In our age, where we all feel the need to be connected, we must admit that all the buildings in Venice are connected on a historical net; one or more thin threads have always connected one building to another: the washing lines.
The washing lines in Venice are high tech engineering works; they perform challenging flights, they draw long ranges, daringly stretched across Venice’s narrow streets (calli), squares (campi) and canals and they end up being stuck into a random opposite wall, which might even be a church wall, with no respect for its sacredness (if you do not believe this, go and see the church of San Giuseppe).
The ideal moment is a bright sunny day after a dull rainy day. The metallic screeching sound of pulleys, voices from open windows, the smell of Marseille soap announce the event: all of a sudden, the most working-class neighbourhoods start dressing up. A washing festival, with endless bunting which colours and perfumes the whole city.
In any other part of the world you would be considered a “voyeur”, but not in Venice: socks, vests, shirts, bed sheets, but also panties, bras, nothing is hidden from the eyes of the passer by who by simply strolling around with his nose up is able to enter the intimacy of someone else’s house.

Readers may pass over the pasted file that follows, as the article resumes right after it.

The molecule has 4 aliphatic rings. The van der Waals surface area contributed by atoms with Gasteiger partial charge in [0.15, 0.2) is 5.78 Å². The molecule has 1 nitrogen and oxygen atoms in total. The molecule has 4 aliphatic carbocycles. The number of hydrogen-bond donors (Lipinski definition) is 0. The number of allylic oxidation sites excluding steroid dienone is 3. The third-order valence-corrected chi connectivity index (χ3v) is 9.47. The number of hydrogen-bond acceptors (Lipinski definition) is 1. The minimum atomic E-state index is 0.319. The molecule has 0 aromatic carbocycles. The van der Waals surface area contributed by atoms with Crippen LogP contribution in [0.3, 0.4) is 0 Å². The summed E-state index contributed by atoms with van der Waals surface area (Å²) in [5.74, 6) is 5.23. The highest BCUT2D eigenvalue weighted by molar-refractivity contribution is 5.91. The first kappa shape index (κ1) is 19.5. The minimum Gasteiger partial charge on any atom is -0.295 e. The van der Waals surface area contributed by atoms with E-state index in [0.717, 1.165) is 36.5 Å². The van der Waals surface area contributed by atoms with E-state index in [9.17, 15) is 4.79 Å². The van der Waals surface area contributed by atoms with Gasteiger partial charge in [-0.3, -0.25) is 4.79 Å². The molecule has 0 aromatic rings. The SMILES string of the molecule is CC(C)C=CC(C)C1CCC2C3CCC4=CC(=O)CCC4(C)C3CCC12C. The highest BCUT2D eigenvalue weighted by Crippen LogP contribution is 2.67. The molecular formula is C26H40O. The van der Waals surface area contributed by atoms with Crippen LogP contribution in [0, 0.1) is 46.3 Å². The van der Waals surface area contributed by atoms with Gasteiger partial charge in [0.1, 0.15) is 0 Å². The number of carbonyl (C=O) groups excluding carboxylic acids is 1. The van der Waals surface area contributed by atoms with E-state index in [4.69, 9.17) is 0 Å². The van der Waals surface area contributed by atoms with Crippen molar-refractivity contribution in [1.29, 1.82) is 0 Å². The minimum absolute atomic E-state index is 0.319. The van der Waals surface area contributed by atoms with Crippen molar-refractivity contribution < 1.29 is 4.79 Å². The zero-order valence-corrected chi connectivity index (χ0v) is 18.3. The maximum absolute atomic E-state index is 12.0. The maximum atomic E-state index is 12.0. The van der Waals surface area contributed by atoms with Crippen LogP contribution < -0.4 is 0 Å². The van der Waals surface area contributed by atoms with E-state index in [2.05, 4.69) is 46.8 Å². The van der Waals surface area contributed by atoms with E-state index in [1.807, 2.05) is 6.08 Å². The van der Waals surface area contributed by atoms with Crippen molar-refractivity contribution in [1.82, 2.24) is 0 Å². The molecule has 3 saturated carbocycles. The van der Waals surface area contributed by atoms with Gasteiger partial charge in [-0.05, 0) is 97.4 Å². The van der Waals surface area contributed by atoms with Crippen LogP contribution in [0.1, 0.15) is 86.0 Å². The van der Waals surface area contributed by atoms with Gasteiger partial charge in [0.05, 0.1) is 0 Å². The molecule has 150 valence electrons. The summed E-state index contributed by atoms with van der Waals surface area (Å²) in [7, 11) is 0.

Believe us when we say this “occupation” of the urban air space is not either folkloric ostentation or self complacent showing off. In the working -class neighbourhoods daily life still takes place in the calli, in the courtyards and in the little squares, which are perceived as an extension of their own houses and that is why they are experienced as such. Set aside your qualms then, and start observing the washing hanging out in the sun and in the wind with discretion (that is always appreciated): it will have a soothing effect on you; we from Inside Venice give you our word.
Ideal period: spring and autumn after rainy days
Ideal areas: Cannaregio and Castello neighbourhoods